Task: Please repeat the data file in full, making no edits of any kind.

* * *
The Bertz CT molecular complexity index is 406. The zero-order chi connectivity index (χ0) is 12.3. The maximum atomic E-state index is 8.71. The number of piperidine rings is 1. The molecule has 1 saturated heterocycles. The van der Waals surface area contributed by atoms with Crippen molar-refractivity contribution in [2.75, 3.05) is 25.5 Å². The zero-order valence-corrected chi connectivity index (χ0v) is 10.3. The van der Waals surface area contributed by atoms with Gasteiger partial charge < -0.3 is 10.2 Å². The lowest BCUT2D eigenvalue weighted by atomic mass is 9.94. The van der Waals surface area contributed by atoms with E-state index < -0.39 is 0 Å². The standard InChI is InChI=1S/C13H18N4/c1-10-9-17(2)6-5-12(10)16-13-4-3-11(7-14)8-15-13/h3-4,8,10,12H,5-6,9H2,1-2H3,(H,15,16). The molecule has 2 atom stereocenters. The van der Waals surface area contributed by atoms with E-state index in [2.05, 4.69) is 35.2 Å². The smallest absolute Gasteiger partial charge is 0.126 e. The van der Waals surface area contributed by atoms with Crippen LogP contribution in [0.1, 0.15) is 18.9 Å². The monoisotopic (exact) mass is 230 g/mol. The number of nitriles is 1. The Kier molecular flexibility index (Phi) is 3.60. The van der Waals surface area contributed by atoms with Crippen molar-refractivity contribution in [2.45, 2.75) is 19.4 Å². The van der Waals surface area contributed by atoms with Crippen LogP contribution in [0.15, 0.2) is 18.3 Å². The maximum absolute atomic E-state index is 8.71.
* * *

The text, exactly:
The Bertz CT molecular complexity index is 406. The zero-order chi connectivity index (χ0) is 12.3. The maximum atomic E-state index is 8.71. The number of piperidine rings is 1. The molecule has 1 saturated heterocycles. The van der Waals surface area contributed by atoms with Crippen molar-refractivity contribution in [2.75, 3.05) is 25.5 Å². The zero-order valence-corrected chi connectivity index (χ0v) is 10.3. The van der Waals surface area contributed by atoms with Gasteiger partial charge < -0.3 is 10.2 Å². The lowest BCUT2D eigenvalue weighted by atomic mass is 9.94. The van der Waals surface area contributed by atoms with E-state index < -0.39 is 0 Å². The standard InChI is InChI=1S/C13H18N4/c1-10-9-17(2)6-5-12(10)16-13-4-3-11(7-14)8-15-13/h3-4,8,10,12H,5-6,9H2,1-2H3,(H,15,16). The molecule has 2 atom stereocenters. The van der Waals surface area contributed by atoms with E-state index in [2.05, 4.69) is 35.2 Å². The smallest absolute Gasteiger partial charge is 0.126 e. The van der Waals surface area contributed by atoms with Crippen LogP contribution in [0.1, 0.15) is 18.9 Å². The monoisotopic (exact) mass is 230 g/mol. The number of nitriles is 1. The Kier molecular flexibility index (Phi) is 3.60. The van der Waals surface area contributed by atoms with Crippen molar-refractivity contribution in [2.45, 2.75) is 19.4 Å². The van der Waals surface area contributed by atoms with Crippen LogP contribution in [0.15, 0.2) is 18.3 Å². The maximum absolute atomic E-state index is 8.71.